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Clarence W. Barron (July 2, 1855, in Boston, Massachusetts
Massachusetts
– October 2, 1928) is one of the most influential figures in the history of Dow Jones & Company. As a career newsman described as a "short, rotund powerhouse",[1] he died holding the posts of president of Dow Jones and de facto manager of The Wall Street
Wall Street
Journal. He is considered the founder of modern financial journalism.

Contents

1 Early life 2 Career 3 Personal life 4 Legacy 5 Trivia 6 Books 7 References 8 External links

Early life[edit] Barron graduated from Boston
Boston
English high school in 1873. Career[edit] Barron worked at a number of newspapers throughout his life, including the Boston
Boston
Daily News and the Boston
Boston
Evening Transcript, the latter from 1875 to 1887. He founded the Boston
Boston
News Bureau in 1887 and the Philadelphia News Bureau in 1897, supplying financial news to brokers. In March 1903, Barron purchased Dow Jones & Company for $130,000, following the death of co-founder Charles Dow. In 1912, he appointed himself president, a title he held until his death and one which allowed him control of The Wall Street
Wall Street
Journal; while the Woodworths published the paper. He expanded the reach of his publishing empire by merging his two news bureaus into Dow Jones. By 1920, he had expanded the daily circulation of The Wall Street Journal
Wall Street Journal
from 7,000 to 18,750, and over 50,000 by 1930. He also worked hard to modernize operations by introducing modern printing presses and expanding the reporting corps. Barron also established the financial advertising agency Doremus & Co. in 1903.[2] In 1921, he founded the Dow Jones financial journal, Barron's National Financial Weekly, later renamed Barron's Magazine, and served as its first editor. He priced the magazine at 10 cents an issue and saw circulation explode to 30,000 by 1926, with high popularity among investors and financiers. Personal life[edit] Barron married Jessie M. Waldron in 1900 and adopted her daughters, Jane and Martha. Mrs. Barron died in 1918. After Jane married Hugh Bancroft in 1907, Barron became a prominent member of the Boston Brahmin Bancroft family. Martha Barron married H. Wendell Endicott, heir apparent to the Endicott Shoe Company. Mr. & Mrs. Barron and the Endicotts are buried in a joint family plot at the historic Forest Hills Cemetery in Jamaica Plain, Massachusetts. Legacy[edit] After his death, his responsibilities were split between his son-in-law Hugh Bancroft, who became president of Dow Jones, and his friend Kenneth C. Hogate, who became the managing editor of the Journal. They Told Barron (1930) and More They Told Barron (1931), two books edited by Arthur Pound and S.T. Moore, were published that showed his close connections and his role as a confidant to top financiers from New York City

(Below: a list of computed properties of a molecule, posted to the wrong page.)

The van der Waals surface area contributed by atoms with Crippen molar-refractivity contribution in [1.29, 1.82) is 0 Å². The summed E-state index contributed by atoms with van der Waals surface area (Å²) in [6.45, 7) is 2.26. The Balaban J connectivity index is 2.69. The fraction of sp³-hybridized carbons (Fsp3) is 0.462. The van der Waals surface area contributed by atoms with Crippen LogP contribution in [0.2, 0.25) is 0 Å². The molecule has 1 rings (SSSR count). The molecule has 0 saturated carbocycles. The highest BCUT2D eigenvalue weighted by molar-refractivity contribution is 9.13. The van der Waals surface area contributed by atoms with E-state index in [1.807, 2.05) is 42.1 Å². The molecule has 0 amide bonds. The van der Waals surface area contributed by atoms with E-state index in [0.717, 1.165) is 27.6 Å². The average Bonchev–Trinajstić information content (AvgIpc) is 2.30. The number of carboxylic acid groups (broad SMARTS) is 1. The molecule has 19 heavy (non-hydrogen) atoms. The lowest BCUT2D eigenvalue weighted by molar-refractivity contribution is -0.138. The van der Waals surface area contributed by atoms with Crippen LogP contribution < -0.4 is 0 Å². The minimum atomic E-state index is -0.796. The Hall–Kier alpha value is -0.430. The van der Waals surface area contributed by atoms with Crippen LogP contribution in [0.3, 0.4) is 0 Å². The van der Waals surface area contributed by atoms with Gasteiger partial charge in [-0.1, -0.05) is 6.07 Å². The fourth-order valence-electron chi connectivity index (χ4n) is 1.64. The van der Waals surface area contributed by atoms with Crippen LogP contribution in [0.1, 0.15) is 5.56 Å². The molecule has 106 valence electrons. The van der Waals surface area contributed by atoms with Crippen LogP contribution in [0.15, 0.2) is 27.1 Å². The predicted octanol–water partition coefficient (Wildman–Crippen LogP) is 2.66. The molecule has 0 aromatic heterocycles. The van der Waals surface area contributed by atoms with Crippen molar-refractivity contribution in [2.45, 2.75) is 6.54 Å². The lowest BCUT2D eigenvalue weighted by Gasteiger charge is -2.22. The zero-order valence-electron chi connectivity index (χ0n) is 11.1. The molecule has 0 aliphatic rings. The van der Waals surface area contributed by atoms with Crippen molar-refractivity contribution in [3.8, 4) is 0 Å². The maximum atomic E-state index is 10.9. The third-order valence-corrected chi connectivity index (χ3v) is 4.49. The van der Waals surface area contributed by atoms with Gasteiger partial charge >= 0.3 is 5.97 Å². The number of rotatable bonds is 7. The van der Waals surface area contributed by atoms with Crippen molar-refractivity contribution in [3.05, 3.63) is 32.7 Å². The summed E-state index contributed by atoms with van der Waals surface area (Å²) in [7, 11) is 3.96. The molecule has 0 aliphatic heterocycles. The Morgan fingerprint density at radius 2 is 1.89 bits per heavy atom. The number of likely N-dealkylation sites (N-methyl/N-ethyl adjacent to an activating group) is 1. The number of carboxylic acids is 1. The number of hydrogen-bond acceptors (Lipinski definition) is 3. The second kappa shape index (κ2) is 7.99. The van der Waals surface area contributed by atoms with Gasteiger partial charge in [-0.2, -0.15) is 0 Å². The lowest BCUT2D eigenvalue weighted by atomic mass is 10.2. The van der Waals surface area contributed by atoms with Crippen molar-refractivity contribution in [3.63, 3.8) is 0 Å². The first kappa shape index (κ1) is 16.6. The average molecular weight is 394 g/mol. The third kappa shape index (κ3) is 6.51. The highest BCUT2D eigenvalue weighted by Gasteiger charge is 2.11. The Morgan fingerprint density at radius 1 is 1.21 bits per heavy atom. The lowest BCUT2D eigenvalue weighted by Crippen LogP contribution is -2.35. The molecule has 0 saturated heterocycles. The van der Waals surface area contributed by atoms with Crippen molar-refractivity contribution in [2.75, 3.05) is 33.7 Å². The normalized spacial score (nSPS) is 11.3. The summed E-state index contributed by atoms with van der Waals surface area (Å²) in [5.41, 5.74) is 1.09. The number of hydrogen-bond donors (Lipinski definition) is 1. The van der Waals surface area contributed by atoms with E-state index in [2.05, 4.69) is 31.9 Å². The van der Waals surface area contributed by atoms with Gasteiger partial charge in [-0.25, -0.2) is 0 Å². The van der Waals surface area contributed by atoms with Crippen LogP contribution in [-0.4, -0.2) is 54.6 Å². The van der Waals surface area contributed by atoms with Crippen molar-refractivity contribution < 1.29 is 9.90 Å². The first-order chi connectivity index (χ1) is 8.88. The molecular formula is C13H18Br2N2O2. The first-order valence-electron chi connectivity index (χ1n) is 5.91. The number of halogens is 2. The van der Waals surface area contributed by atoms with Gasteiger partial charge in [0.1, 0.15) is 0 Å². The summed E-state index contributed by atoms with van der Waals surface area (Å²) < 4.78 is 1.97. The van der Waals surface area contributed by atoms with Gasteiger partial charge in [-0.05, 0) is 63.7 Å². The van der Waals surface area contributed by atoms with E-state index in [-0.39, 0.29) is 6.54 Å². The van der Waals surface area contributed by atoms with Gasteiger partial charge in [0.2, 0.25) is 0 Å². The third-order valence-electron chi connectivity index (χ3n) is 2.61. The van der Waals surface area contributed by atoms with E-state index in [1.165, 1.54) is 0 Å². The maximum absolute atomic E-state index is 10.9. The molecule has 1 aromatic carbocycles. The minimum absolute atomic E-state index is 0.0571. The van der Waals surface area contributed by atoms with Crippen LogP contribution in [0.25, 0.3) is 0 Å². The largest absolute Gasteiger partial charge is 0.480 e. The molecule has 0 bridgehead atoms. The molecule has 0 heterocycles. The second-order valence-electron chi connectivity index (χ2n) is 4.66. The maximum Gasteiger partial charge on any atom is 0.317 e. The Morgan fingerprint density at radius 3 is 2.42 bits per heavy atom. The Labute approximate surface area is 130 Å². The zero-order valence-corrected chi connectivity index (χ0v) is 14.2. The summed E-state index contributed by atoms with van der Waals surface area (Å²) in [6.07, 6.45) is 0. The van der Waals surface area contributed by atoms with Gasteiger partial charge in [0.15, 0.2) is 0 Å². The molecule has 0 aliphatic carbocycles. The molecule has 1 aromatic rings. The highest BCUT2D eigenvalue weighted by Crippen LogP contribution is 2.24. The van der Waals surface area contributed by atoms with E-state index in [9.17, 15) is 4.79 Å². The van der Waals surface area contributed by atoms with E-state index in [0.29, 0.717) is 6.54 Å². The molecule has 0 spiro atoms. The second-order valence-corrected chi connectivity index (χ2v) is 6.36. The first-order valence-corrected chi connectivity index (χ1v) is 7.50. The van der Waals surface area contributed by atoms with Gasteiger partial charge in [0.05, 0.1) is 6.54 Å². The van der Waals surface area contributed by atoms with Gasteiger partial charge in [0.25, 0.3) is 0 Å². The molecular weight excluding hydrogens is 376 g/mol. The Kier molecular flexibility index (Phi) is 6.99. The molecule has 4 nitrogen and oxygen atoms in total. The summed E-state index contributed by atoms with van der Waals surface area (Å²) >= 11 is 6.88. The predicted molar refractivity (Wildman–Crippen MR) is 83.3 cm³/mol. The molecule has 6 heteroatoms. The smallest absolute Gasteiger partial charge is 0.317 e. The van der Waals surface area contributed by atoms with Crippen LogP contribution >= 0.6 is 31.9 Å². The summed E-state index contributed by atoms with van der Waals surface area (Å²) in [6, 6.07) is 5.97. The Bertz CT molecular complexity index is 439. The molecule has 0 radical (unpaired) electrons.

New York City
society, such as Charles M. Schwab. As a result, he has been called "the diarist of the American Dream." (Reutter 148) This has led to allegations that he was too close to those he covered. However, Barron was renowned for pushing for deep scrutiny of corporate financial records, and is thus considered the founder of modern financial journalism. Barron's personal credo, which he supposedly urged the Journal to print and follow, was "The Wall Street Journal must stand for what is best in Wall Street." For example, in 1913, he gave testimony to the Massachusetts
Massachusetts
Public Service Commission regarding a slush fund held by the New Haven Railroad. In 1920 he investigated Charles Ponzi, inventor of the Ponzi scheme, for the Boston
Boston
Post. His aggressive questioning and common-sense reasoning helped lead to Ponzi's arrest and conviction.[3] The Bancroft family remained the majority shareholder of Dow Jones until July 31, 2007 when Rupert Murdoch's News Corp.
News Corp.
won the support of 32 percent of the Dow Jones voting shares controlled by the Bancroft family, enough to ensure a comfortable margin of victory. Trivia[edit]

He helped endow the Clarke School for the Deaf
Clarke School for the Deaf
with two million dollars, and proposed naming it the Coolidge Trust after President Calvin Coolidge
Calvin Coolidge
and his wife Grace. (Roberts 225) Clarence W. Barron's former Boston
Boston
mansion is located at 334 Beacon Street, on the banks of the Charles River. The property was converted into condominiums in the 1980s. Since 2007 a portrait of Clarence W. Barron has been prominently displayed on the parlor level of the former mansion.

Books[edit]

The Boston
Boston
Stock Exchange (1893) Federal Reserve Act (1914) The Audacious War (1915) The Mexican Problem (1917) War Finance, As Viewed From the Roof of the World in Switzerland (1919) World Remaking; or, Peace Finance (1920) Lord's Money(1922) Twenty-Eight Essays on the Federal Reserve Act (unk.) My Creed (unk.) They Told Barron (1930) More They Told Barron (1931)

References[edit]

^ Robert McG. Thomas, Jr., "Mary Bancroft Dead at 93; U.S. Spy in World War II", The New York Times, January 19, 1997. (The subject of this Times obituary was Barron's step-granddaughter.) ^ Sold to BBDO
BBDO
in 1974, Doremus became a unit of Omnicom
Omnicom
in 1986. "Doremus & Co.", Advertising Age Encyclopedia, September 15, 2003. ^ The Confidence Artists at www.vectorsite.net

Roberts, John B. Rating the First Ladies. ISBN 0-8065-2608-4 Reutter, Mark. Making Steel. ISBN 0-252-07233-2

External links[edit]

Works by Clarence W. Barron at Project Gutenberg Works by or about Clarence W. Barron at Internet Archive Extensive biography, heavily credited Mention by Pulitzer Prizes News Luminary: Clarence W. Barron Columbia Encyclopedia entry

Authority control

WorldCat Identities VIAF: 34114451 LCCN: no2001090592 ISNI: 0000 0000 8370 8223 GND: 154554979 NLA: 35986706 BNE: XX862

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